Equity 101

Key takeaways

  • A 409A valuation is conducted by a third party and provides a valuation of a privately held company. This valuation is approved by its board of directors.

  • Every time a company goes through a funding round, it typically gets a new 409A valuation, which impacts the fair market value of the shares.

  • This valuation is the basis for the fair market value of your stock options, determining your strike price at issue and factors into your taxes when you exercise your options.


What is the value of your equity?

“I wish people would have told me and I would have been more aggressive in negotiating for more stock options,” Sam, a designer in the Bay Area, recently told Vested. They regretted not understanding the true value of their stock options when they accepted an offer that came with equity.

The fact is, it can be hard — really hard — to ascertain the worth of employee equity, especially with private companies that don’t have their current share prices listed on the stock market. To determine what their company shares are worth, private companies have to undergo what is known as a 409A valuation.

👉 Private companies typically undergo an independent appraisal every year or after a fundraising event to get a 409A valuation.

What is a 409A valuation?

Typically, startups and private companies undergo a 409A valuation once a year or after they go through a material corporate event, such as a round of funding. To do that, companies hire a third party (e.g. an outside firm) to conduct the 409A valuation and it is the appraiser’s job to analyze the cash flow and assets of the private company. (Fun fact: There are dozens of firms that offer this service.)

The appraiser's output is the 409A valuation for the company, and in turn, this underlies the fair market value (FMV) of the common stock of a private company. This valuation is approved by the company’s board. 

👉 Check out our Equity Fairness Calculator to compare the terms of your equity compensation to others in similar stage companies.

How a 409A valuation affects stock options

To better understand the importance of 409A valuations and how they work, let’s look at two examples of how a 409A valuation can impact employees — and the ability of employers to retain talent.

In March 2022, the popular grocery delivery app Instacart announced that its valuation dropped by 38.5% from $39 billion to $24 billion. It is likely that the company underwent a 409A valuation to determine this new number. A lowered valuation could potentially appear problematic in the tech talents wars — where newer employees would have lower strike prices than older employers. However, to mitigate this potential hazard, Instacart also announced that it would be re-aligning equity with the new share price. 

Meanwhile, if the current 409A valuation ends up being higher than the last round (generally the trend with startups), this will likely increase the amount of taxes due when an employee exercises their options.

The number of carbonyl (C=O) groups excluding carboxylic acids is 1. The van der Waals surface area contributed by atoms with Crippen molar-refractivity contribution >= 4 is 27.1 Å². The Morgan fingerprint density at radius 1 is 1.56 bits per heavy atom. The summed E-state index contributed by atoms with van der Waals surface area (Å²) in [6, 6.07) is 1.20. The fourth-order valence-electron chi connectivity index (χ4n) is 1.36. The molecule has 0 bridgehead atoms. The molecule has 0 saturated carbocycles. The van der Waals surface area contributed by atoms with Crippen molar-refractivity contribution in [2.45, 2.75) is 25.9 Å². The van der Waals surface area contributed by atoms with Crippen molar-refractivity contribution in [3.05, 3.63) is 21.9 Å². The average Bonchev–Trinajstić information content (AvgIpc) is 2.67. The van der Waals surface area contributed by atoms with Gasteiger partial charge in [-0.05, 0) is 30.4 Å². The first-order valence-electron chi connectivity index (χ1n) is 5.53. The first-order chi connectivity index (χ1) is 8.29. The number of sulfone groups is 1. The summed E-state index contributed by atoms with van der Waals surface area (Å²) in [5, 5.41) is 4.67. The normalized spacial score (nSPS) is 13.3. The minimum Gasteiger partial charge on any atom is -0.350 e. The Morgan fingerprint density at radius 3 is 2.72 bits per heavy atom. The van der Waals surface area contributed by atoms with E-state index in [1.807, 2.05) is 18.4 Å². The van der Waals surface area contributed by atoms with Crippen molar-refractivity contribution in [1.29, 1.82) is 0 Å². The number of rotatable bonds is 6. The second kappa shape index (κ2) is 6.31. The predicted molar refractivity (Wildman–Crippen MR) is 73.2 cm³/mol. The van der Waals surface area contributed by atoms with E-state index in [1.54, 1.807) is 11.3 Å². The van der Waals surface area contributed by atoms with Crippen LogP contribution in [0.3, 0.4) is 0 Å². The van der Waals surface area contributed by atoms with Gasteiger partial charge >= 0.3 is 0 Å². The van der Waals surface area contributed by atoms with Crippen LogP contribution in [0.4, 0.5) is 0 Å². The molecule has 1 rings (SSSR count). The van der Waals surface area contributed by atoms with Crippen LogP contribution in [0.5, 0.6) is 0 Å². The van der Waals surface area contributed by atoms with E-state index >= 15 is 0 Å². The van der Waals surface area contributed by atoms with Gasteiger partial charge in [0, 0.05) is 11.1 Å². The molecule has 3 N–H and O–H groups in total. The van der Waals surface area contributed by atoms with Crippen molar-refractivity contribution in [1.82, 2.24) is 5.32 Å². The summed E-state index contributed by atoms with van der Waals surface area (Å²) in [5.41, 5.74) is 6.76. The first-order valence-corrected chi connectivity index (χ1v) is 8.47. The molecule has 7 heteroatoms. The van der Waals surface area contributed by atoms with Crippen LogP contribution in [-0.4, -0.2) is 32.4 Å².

For example, in 2021 neobank Chime announced it had raised a whopping $750 million in a Series G round for a new valuation of $25 billion — representing a $10 billion increase over its prior valuation. For early employees with vested options, that could be both a thrilling and terrifying dilemma: They could have a low strike price + high FMV = a real tax bill.

Where can you find your company's 409A valuation? 

To be sure, information about the 409A valuation is rarely public.  The first step to finding out your company’s 409A valuation is to ask them. Additionally,  many companies that offer stock options to employees manage the process through an online “equity portal” (e.g. Carta). Oftentimes they list the current 409A price in the equity portal that employees can access any time they want.

Additionally, ex-employees can usually ascertain it in the context of their intent to exercise their options.  Although companies may not provide it explicitly for any reason, they are ethically bound to provide it in the context of exercising options because it determines the tax liability associated with an exercise.

👉 Pro-tip: You can sign up for alerts in your Vested dashboard to keep tabs on your company's fair market value. We'll alert you when it changes.

When you hold equity, you want to stay aware of the 409A valuation and FMV of the shares as it could affect your plan to exercise your stock options. If it increases drastically, you could be hit by a hefty tax bill. If it goes down, you might ask some questions about the company’s performance or take into consideration the overall market conditions. But if it’s slowly increasing and you are settling in for a long ride – that’s likely a very good strategy.

Remember, owning equity is a marathon, not a sprint.


This material has been prepared for informational purposes only and is not intended to provide, and should not be relied on for investment, tax, legal, accounting, or other professional advice. Vested does not provide investment, tax, legal, accounting, or other professional advice. You should consult your own investment, tax, legal, accounting, or other professional advisors before engaging in any transaction or equity decision.


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